By the eighteenth century Britons had developed a wealth of old-fashioned bakery: not only game and meat pies but plum cakes, yule cakes, Madeiras, ginger, chocolate, cherry, and marmalade cakes , jam roll, beer cakes and seed cakes. Besides these were an almost infinite variety of curranty buns, shortcakes, gingerbreads and little cheesecakes such as Richmond Maids of Honour.
Many celebratory cakes were linked to the seasonal calendar, such as harvest-time, Saints’ days and festivals. Their common origin was a medieval spiced pastry filled with currants known as Banbury Cakes (said to be brought home by the crusaders from the East), with variants as Eccles and Chorley Cakes, Cumberland Currant Pasties, Coventry Godcakes, and Mrs Raffald's Sweet Patties shown below. All around the British agricultural calendar, special cakes were made to use up surpluses, such as the Flead Cakes of Kent, made after rendering.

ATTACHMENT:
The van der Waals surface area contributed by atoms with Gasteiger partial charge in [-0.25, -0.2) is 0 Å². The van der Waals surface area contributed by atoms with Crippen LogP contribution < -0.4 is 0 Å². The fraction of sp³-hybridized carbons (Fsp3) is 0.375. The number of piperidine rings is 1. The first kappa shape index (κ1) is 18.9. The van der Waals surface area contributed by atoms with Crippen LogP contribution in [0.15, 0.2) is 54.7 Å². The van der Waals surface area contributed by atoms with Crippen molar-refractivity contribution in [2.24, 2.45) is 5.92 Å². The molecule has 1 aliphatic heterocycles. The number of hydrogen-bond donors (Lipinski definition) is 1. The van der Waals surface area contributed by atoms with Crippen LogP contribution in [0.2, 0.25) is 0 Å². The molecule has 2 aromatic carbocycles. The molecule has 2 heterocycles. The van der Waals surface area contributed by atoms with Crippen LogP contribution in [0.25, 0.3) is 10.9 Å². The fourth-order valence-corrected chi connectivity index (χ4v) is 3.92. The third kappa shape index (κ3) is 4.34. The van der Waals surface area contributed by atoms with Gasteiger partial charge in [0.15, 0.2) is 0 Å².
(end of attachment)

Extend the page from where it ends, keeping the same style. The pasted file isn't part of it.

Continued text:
Then again, like most of history, baking is about constant renewal. Recipes, however well loved, are updated. Recently, in an attempt to revive the autumnal delights of Taffety Tart (a much loved Georgian pastry of apples, quince and spices) I devised a Taffety Cake. My recipe, featured in The Clandestine Cake Club's new collection, A Year of Cake, uses the modern inventions of ready-made quince jam and fragrant rosewater. It seems to me both comforting and wise economy to bake by season, so with apples bending the branches of our village trees, it is a pleasure to bake nature’s bounty.
My Best Receipt for Taffety Tart
Lay down a peck of flour and work it up with six pound of butter and four eggs and salt and cold water. Roll and fill with pippins and quinces and sweet spice and lemon peel as much as delights. Sweet Spice is cloves, mace, nutmeg, cinammon, sugar & salt. Close the pie and strew with sugar. Bake till well enough.
Martha Garland her best receipt writ on a butter-marked scrap of parcel paper, 1758
Martine Bailey’s debut historical novel, AN APPETITE FOR VIOLETS, is available in paperback and as an eBook from Hodder & Stoughton. Find out more by visiting Martine Bailey’s website and by following her on Twitter.